Rittman Mead and Oracle Data Integrator 12c – Thoughts and Experiences So Far

January 2, 2014 Oracle Data Integrator

I’m just finishing off my Christmas and New Year leave but tomorrow I’m taking part in a webcast recording with Oracle’s Data Integration product management team, on Rittman Mead’s experiences with ODI12c over the beta program and since general availability. You should be able to see the video when the event takes place on January 14th 2014, but I thought it’d be interesting to note down some of our thoughts, particularly from Jérôme Françoisse who did most of our beta testing in EMEA and wrote two blog posts – here and here – on ODI12c’s new features when the product came out.

As Stewart Bryson said in his blog post “My Journey to ODI12c”, probably the things we liked most about Oracle Warehouse Builder were the flow-based mappings, and the Oracle Database-optimed code it generated. For anybody moving from hand-written SQL and PL/SQL code to a graphical ETL tool, multi-step operator-based mappings weren’t too difficult to understand and they fitted our general approach to building processes out of components and data flows. ODI’s approach of using single source-to-target transformations, together with these strange things called “knowledge modules”, translated well to individual SQL statements but meant more complicated ETL processes had to be developed as lots of separate stages, often using cumbersome features such as temporary interfaces and interface datasets. Of course what we didn’t like about OWB was the complicated (and fragile) process around connectors, deployments, configurations and so forth, but the flow-based editor was the main feature we missed in ODI.

So when ODI12c introduced its own flow-based editor (as well as maintaining compatibility with the older ODI11g way of creating interfaces), we were really pleased. Jerome’s first post on 12c new features covers the new flow-based editor well, and we were also pleased to see net-new features such as in-mapping impact and lineage analysis, as shown in one of the screenshots below.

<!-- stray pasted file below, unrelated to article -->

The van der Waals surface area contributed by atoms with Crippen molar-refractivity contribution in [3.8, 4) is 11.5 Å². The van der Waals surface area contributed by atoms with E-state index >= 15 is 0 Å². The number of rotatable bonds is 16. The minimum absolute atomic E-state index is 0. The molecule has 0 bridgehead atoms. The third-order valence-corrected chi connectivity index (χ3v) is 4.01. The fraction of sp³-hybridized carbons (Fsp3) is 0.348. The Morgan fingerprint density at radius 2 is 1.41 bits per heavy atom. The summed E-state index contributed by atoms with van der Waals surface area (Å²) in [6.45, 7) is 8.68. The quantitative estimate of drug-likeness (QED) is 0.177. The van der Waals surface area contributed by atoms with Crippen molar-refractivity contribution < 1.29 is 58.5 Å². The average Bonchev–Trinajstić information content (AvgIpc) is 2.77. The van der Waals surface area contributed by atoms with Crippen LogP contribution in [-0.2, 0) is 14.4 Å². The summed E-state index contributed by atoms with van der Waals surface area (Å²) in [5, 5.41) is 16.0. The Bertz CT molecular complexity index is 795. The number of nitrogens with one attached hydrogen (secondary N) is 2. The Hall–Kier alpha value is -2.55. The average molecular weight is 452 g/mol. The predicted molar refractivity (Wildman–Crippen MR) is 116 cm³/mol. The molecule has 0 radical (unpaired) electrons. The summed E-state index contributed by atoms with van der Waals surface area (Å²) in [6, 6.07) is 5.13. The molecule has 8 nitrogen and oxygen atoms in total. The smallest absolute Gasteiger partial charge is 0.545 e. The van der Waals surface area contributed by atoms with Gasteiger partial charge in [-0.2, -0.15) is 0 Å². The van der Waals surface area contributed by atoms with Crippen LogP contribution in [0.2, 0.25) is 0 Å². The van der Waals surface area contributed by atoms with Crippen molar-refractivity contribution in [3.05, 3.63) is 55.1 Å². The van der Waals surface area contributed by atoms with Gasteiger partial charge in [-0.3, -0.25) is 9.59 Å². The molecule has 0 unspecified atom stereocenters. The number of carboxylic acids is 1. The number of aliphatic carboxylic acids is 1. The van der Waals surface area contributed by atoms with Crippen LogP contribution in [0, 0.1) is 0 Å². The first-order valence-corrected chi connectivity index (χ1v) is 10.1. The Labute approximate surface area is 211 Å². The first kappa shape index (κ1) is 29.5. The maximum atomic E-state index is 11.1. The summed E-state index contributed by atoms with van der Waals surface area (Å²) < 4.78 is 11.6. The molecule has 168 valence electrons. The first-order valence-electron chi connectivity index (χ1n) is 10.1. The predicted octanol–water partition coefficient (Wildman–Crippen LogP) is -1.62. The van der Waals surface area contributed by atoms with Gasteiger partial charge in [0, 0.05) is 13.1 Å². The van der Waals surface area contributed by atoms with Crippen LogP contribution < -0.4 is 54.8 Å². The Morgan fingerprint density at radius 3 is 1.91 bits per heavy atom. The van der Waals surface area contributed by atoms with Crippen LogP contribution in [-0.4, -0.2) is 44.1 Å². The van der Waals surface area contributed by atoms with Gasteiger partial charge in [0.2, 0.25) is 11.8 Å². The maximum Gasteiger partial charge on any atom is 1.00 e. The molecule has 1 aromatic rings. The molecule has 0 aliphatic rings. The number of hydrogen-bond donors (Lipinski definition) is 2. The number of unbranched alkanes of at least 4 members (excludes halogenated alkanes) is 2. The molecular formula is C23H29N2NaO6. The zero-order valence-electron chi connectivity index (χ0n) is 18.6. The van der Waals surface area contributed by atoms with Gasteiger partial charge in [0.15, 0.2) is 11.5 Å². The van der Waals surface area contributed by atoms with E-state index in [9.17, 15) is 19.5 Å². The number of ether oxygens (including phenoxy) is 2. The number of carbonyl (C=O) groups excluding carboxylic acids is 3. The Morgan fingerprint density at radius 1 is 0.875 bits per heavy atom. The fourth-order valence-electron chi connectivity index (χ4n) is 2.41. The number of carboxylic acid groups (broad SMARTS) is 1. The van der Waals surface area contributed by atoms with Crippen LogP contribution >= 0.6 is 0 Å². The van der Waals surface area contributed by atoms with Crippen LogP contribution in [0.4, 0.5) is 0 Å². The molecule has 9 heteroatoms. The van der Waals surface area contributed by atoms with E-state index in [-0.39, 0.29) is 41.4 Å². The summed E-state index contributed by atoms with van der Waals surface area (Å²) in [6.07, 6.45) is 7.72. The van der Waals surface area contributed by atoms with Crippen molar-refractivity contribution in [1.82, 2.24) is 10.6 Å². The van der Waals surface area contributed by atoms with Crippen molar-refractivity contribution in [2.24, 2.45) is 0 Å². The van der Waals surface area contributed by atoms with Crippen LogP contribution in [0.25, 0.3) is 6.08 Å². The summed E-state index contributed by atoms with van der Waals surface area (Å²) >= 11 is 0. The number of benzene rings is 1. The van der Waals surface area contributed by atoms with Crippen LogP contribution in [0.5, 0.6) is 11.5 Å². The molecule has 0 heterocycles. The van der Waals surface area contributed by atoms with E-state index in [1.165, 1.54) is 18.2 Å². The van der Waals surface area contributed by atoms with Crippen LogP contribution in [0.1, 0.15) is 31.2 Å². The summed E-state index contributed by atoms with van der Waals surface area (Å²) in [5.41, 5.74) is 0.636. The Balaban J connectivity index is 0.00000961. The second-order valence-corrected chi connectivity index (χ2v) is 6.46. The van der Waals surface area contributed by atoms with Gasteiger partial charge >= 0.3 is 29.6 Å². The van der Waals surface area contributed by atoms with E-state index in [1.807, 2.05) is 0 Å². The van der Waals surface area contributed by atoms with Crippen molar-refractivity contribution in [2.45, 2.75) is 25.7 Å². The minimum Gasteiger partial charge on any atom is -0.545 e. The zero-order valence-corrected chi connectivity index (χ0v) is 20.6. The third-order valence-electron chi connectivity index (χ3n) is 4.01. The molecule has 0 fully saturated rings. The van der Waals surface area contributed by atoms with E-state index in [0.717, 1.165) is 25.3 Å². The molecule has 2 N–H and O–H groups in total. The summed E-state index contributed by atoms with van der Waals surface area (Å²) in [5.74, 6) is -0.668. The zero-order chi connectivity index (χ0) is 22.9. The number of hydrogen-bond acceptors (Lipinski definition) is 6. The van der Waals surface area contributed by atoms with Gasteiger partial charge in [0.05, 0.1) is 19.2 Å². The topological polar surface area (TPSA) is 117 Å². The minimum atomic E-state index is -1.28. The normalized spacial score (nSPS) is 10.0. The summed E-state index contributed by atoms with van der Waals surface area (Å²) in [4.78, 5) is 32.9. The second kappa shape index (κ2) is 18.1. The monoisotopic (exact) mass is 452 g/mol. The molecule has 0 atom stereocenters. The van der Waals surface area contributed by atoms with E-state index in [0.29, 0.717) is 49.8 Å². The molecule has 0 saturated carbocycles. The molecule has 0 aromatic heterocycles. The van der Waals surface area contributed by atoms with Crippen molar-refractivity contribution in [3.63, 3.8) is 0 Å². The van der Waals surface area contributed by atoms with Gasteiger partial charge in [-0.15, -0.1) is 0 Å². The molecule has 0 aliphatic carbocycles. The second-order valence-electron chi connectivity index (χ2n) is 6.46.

What this new mapper also gives us is the ability to reproduce almost any SQL query with ODI, giving us more control over the GROUP BY/HAVING aggregation clauses, better PIVOT/UNPIVOT abilities, better DISTINCT capabilities, and better control over set-based operations. As the ODI12c patches come through more operators have been added to the operator pallette, and it’s also nice now to be able to load more than one table at a time, using the multi-table insert feature – though there’s still no “table” component as we had with OWB, where we can define a target table on-the-fly in a mapping and then instantiate it in the database later on.

ODI12c also introduced a few new concepts that aren’t all that obvious when you first take a look at them. The first one we came across was “deployment specifications” – as Jerome said in his article, what these allow you to do is have more than one physical specification for your mapping (the new 12c word for interfaces), with one using an incremental load KM, for example, whilst the other using a bulk-load one. This is all about reusability, and simplifying your ETL code base – the one logical mapping from source systems to target drives both the initial data load, which might use SQL*Loader or another technology, and then can be used to do the incremental loads afterwards, without having to maintain two separate mappings and risk “code drift”.

Deployment specs ds

On the subject of reusability, OWB for a while has had the concept of reusable mappings, and now ODI12c does. Similar in concept to procedures and packages in PL/SQL, reusable mappings provide an input and output and allow you to define a common process, which can then be dropped into another mapping. In practice we didn’t see these used much in OWB, so we’re not sure what the ODI12c take-up will be like, but this is what 11g temporary interfaces turn into when you upgrade to 12c, so you’ll certainly see them used in your projects.